Musically, less is more for Misterlee. Simple but effective, the album features little production, but doesn't suffer for it; in fact, it adds to the unusual eeriness the permeates the album, most notably 'Fortune Telling Agnes'. Production isn't necessary, either, Lee Allatson's characteristic voice and judicious use of a variety of instruments - including a cheerful kazoo - adding all the nuance needed.

All this adds up to an unconventional grower of an album, slightly unsettling at first, but ultimately well worth getting to know. It's nice to discover that the Beta Band's sense of mischief hasn't disappeared with their splitting up.

'Night of the Killer Longface' is released on Rubber Czech Records on February 7th, with a UK tour follwing soon afterwards - for full details check their website.

Grant Lakeland

 

 

 

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Sam Huxley

Very Good EP

 

 

It's enough to warm the cockles of your heart.

A couple of months ago, I went to see James Yorkston and The Athletes in Birmingham. Being very impressed, I found telling people how good it was didn't seem enough, so I decided to write about it. If it's on the net, millions could potentially read it, I reasoned - no matter if it wasn't actually all that many. I'm glad I did, as one of the support acts read the piece and got in touch. As a result, I found myself in possession of his CD. Who'd have thought it? This writing lark actually has positive results!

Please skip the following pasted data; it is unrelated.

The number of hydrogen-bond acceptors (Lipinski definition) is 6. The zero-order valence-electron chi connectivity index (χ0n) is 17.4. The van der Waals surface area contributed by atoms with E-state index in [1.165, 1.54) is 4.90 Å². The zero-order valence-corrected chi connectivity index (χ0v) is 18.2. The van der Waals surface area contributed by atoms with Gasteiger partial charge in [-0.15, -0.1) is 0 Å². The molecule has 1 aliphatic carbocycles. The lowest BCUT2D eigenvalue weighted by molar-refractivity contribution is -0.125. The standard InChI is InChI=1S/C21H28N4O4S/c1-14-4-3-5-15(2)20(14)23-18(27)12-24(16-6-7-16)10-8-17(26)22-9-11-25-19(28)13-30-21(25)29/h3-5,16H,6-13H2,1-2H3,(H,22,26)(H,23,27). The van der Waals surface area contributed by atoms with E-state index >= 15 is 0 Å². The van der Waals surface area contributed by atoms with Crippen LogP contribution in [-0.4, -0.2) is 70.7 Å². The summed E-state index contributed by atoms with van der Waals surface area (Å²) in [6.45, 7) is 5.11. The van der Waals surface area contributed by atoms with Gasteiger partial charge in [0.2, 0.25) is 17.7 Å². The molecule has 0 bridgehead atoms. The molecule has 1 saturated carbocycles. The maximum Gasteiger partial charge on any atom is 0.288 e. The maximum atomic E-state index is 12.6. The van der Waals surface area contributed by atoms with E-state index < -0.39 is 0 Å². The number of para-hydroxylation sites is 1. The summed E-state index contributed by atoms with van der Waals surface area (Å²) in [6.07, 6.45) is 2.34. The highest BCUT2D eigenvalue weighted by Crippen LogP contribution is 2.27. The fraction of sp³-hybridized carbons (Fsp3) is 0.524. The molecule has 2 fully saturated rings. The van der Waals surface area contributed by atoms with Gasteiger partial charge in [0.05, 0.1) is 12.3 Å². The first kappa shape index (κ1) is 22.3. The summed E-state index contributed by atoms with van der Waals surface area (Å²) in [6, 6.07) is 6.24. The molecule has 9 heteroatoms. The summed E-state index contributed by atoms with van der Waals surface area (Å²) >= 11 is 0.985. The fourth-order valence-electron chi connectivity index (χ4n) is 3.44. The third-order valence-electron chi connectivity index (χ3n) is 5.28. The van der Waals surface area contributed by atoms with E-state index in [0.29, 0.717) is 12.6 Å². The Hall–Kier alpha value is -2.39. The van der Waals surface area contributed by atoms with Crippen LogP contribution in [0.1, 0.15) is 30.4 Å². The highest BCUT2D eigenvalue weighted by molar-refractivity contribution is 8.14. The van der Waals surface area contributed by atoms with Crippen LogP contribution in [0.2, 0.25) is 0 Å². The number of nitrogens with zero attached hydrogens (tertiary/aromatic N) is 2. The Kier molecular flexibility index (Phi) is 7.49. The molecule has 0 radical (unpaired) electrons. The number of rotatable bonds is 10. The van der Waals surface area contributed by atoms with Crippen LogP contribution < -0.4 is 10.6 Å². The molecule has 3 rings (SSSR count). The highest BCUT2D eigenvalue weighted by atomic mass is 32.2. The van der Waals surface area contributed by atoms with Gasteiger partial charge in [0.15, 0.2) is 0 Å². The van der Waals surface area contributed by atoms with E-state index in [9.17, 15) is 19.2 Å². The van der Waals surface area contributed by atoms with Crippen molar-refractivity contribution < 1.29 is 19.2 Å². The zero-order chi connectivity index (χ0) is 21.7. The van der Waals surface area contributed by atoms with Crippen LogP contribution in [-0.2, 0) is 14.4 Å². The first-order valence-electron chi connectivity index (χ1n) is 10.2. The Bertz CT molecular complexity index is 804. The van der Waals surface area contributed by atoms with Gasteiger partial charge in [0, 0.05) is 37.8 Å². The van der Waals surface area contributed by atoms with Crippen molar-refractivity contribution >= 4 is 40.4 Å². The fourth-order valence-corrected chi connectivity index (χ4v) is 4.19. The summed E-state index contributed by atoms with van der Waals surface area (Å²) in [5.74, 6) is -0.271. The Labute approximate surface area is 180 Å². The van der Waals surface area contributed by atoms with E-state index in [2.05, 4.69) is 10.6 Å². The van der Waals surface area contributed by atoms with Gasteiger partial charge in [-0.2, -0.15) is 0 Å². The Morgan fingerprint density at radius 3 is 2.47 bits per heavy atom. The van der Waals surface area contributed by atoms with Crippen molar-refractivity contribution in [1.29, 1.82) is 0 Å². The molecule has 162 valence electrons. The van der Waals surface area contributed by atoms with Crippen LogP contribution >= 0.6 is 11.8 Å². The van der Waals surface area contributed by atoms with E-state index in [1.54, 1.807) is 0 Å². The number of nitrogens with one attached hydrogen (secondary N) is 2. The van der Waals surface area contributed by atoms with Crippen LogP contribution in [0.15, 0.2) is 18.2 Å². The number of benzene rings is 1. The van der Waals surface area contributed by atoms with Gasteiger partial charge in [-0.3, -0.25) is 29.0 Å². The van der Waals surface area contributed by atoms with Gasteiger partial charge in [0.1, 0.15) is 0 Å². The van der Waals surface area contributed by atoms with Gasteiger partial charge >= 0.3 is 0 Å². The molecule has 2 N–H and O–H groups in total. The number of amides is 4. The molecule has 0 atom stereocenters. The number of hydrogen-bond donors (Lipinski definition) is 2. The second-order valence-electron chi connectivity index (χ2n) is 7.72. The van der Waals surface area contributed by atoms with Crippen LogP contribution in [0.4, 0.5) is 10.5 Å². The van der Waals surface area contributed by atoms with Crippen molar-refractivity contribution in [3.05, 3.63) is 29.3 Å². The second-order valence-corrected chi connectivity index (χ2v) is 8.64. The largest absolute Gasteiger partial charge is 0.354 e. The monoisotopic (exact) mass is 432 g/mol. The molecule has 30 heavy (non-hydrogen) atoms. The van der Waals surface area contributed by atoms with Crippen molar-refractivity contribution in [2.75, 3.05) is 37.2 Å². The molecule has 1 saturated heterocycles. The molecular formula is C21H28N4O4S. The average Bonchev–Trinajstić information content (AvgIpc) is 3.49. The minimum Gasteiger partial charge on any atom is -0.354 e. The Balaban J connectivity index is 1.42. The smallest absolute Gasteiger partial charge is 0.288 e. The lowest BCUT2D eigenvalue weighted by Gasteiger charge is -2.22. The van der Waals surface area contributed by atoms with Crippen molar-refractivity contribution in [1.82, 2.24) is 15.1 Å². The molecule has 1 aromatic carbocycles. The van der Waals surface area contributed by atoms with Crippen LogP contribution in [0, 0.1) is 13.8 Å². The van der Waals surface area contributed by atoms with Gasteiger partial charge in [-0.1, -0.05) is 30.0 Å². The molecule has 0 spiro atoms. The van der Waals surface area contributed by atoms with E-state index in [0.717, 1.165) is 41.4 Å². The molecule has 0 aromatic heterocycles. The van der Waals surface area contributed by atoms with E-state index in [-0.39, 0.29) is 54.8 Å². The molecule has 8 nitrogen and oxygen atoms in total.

Sam Huxley is his name, and he has a 4-track debut available to purchase. Across the four songs he exhibits a range of talents all the more impressive considering he is still only 17 years old. Having already supported Cathy Davey, The Decemberists, Surferosa and Jimbob from Carter USM among others, he's gaining live experience too.

We'll forgive him the cheek of calling the first song 'Very Good' - acoustic, with a strong melody, it's certainly catchy. 'Hate You' is in similar vein, rough vocals not obcusring the potential should it get the proper recording it deserves. With an ear for a hook, and thoughtful lyrics, there's plenty of evidence of good songwriting here.

As well as those simple, memorable tunes, Huxley diversifies on the other two tracks. 'If You Relocate' is indie rock with ideas; not quite brilliant, but easily a cut or two above many more famous bands. More experimental, 'NYTCP' has discordant strums which almost recall antifolk, samples at each end, and evocative vocals and lyrics. Different and unsettling, it complements the other songs nicely and adds another dimension to an offering which singles Sam Huxley out as a name to look out for in the coming years. You heard it here first.

Grant Lakeland